Instructs, Day Three: First impressions of a second-round third baseman.

The Rangers haven’t neglected third base on the farm.  Their primary AAA third baseman this season was Travis Metcalf, a former 11th-round pick, but AA third baseman Johnny Whittleman was a second-rounder, as was Low A third baseman Matt West, and rookie league third baseman Emmanuel Solis was a high-profile, high-dollar Dominican Republic sign — as was Johan Yan, since converted to the mound.

Third base, however, may be the thinnest position in the system right now, though that may not be all that unusual.  Rangers national crosschecker Kip **** will tell you third base has become the toughest position to find premium talent at in the high schools and colleges.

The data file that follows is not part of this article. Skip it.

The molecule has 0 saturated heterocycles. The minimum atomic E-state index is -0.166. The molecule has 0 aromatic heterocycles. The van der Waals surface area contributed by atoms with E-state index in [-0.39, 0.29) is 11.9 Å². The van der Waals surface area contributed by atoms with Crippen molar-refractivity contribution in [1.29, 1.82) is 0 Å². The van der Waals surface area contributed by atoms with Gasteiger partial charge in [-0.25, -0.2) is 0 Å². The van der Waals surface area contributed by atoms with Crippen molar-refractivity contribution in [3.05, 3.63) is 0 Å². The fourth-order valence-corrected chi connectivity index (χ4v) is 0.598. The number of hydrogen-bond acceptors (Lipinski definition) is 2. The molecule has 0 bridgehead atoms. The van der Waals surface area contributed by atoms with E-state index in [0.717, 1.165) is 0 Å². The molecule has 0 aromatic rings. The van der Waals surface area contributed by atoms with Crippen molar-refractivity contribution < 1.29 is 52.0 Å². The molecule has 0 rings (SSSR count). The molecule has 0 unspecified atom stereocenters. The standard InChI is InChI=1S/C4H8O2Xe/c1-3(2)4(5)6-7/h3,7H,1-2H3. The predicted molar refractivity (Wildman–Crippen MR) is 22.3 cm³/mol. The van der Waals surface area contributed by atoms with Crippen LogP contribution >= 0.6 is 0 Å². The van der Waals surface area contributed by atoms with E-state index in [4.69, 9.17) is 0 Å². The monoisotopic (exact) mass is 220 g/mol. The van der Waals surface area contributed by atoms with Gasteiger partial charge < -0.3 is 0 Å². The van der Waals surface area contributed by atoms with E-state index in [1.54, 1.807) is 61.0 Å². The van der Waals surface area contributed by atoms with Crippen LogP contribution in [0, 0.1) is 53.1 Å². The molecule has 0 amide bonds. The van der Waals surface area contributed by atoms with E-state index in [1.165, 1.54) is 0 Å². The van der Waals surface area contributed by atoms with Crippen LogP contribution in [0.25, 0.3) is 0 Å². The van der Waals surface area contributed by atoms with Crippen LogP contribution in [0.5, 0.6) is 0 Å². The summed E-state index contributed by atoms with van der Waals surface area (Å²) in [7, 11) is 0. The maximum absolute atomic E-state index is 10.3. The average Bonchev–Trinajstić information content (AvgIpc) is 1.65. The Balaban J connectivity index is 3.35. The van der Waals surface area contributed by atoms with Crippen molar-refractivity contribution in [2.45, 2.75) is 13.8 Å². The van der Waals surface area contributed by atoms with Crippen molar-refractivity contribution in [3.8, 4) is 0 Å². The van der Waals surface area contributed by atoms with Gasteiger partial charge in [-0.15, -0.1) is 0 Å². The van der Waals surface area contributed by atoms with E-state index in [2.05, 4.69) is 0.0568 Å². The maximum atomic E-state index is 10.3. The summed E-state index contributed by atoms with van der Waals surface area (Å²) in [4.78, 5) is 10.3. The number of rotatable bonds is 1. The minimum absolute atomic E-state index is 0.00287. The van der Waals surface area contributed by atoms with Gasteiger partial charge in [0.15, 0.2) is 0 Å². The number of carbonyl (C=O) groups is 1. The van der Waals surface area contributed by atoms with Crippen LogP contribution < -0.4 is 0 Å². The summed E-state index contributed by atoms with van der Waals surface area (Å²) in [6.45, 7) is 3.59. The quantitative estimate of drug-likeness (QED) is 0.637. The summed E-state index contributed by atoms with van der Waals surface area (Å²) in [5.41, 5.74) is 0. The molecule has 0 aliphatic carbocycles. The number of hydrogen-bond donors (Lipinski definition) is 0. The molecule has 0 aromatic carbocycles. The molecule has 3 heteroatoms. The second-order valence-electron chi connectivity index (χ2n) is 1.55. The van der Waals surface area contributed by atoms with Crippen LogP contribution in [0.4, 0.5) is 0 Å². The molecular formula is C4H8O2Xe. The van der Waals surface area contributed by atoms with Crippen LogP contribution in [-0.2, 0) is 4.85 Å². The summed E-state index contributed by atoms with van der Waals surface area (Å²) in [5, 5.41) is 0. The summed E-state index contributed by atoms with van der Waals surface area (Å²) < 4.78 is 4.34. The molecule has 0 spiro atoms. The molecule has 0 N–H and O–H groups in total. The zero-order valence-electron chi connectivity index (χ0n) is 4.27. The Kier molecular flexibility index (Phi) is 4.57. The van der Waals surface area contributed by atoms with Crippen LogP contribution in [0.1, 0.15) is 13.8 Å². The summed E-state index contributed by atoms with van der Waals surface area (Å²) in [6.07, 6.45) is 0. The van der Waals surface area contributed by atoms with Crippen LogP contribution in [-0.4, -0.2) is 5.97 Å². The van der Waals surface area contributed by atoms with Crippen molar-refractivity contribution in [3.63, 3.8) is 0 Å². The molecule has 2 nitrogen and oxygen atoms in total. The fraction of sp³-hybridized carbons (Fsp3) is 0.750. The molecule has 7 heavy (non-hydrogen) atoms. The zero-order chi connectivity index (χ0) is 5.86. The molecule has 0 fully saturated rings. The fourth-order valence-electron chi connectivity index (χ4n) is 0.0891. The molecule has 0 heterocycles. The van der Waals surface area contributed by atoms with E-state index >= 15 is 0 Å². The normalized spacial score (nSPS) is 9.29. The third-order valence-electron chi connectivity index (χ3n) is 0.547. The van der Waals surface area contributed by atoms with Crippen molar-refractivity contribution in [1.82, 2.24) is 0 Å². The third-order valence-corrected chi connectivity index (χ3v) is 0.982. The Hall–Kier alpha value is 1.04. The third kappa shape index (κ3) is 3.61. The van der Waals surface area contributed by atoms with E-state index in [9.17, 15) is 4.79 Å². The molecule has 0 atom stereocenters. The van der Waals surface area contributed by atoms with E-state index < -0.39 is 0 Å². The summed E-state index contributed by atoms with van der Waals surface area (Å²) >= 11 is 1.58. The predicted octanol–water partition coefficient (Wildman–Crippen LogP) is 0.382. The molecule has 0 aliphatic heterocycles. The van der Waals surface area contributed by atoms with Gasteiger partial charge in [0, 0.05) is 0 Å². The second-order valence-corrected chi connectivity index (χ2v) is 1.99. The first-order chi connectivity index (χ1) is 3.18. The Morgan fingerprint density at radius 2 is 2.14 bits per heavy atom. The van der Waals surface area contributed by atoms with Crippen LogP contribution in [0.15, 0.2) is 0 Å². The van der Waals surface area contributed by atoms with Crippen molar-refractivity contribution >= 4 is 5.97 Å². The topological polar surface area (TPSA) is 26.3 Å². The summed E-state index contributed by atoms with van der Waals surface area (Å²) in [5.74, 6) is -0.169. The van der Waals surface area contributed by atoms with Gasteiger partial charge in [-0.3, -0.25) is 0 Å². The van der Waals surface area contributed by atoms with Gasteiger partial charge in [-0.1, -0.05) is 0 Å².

Despite devoting second-round picks to the hot corner in 2005 (Whittleman) and 2007 (West), Texas went there again in 2009, tabbing Fresno State’s Tommy Mendonca, a player advertised as having a legitimate power bat and solid defense but some questions about his ability to make contact.  He had a very good debut season, hitting .309/.361/.537 in 188 Spokane at-bats with nine home runs, a total that was fifth in the Northwest League and would have been higher had he not been promoted to Bakersfield late in the season.

Reminiscent of Chris Davis’s debut season, also with Spokane, Mendonca struggled early, sitting at .196/.255/.353 over his first 51 pro at-bats.  But like Davis, he made some key adjustments and exploded, hitting .350/.390/.606 over his remaining 137 at-bats and prompting the two-level jump to the California League (where he hit .209/.261/.279 in 43 at-bats).  (His first taste of High A came on the road against the Modesto Nuts and Stockton Ports, both within 40 miles of his hometown of Turlock, California.)